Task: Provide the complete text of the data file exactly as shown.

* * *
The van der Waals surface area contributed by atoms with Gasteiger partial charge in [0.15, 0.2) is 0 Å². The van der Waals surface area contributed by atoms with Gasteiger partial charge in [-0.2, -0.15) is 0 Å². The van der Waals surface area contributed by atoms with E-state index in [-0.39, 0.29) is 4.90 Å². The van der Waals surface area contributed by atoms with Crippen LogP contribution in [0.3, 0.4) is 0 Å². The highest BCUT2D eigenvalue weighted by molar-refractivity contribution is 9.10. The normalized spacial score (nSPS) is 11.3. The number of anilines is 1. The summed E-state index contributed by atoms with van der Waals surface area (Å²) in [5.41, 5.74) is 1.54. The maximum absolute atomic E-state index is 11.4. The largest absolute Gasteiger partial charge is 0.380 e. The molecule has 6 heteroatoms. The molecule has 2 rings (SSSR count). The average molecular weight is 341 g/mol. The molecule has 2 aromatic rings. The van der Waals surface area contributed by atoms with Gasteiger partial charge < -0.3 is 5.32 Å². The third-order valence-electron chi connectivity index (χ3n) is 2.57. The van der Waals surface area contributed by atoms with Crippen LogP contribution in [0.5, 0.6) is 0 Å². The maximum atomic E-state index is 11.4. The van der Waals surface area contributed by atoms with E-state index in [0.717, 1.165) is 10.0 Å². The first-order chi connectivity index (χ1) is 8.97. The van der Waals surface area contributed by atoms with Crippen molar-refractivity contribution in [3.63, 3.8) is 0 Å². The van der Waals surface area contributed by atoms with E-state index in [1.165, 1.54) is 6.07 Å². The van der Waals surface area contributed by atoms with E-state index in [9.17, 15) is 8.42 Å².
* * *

The van der Waals surface area contributed by atoms with Gasteiger partial charge in [0.15, 0.2) is 0 Å². The van der Waals surface area contributed by atoms with Gasteiger partial charge in [-0.2, -0.15) is 0 Å². The van der Waals surface area contributed by atoms with E-state index in [-0.39, 0.29) is 4.90 Å². The van der Waals surface area contributed by atoms with Crippen LogP contribution in [0.3, 0.4) is 0 Å². The highest BCUT2D eigenvalue weighted by molar-refractivity contribution is 9.10. The normalized spacial score (nSPS) is 11.3. The number of anilines is 1. The summed E-state index contributed by atoms with van der Waals surface area (Å²) in [5.41, 5.74) is 1.54. The maximum absolute atomic E-state index is 11.4. The largest absolute Gasteiger partial charge is 0.380 e. The molecule has 6 heteroatoms. The molecule has 2 rings (SSSR count). The average molecular weight is 341 g/mol. The molecule has 2 aromatic rings. The van der Waals surface area contributed by atoms with Gasteiger partial charge < -0.3 is 5.32 Å². The third-order valence-electron chi connectivity index (χ3n) is 2.57. The van der Waals surface area contributed by atoms with Crippen LogP contribution in [0.5, 0.6) is 0 Å². The maximum atomic E-state index is 11.4. The van der Waals surface area contributed by atoms with E-state index in [0.717, 1.165) is 10.0 Å². The first-order chi connectivity index (χ1) is 8.97. The van der Waals surface area contributed by atoms with Crippen molar-refractivity contribution in [3.63, 3.8) is 0 Å². The van der Waals surface area contributed by atoms with E-state index in [1.165, 1.54) is 6.07 Å². The van der Waals surface area contributed by atoms with E-state index in [9.17, 15) is 8.42 Å².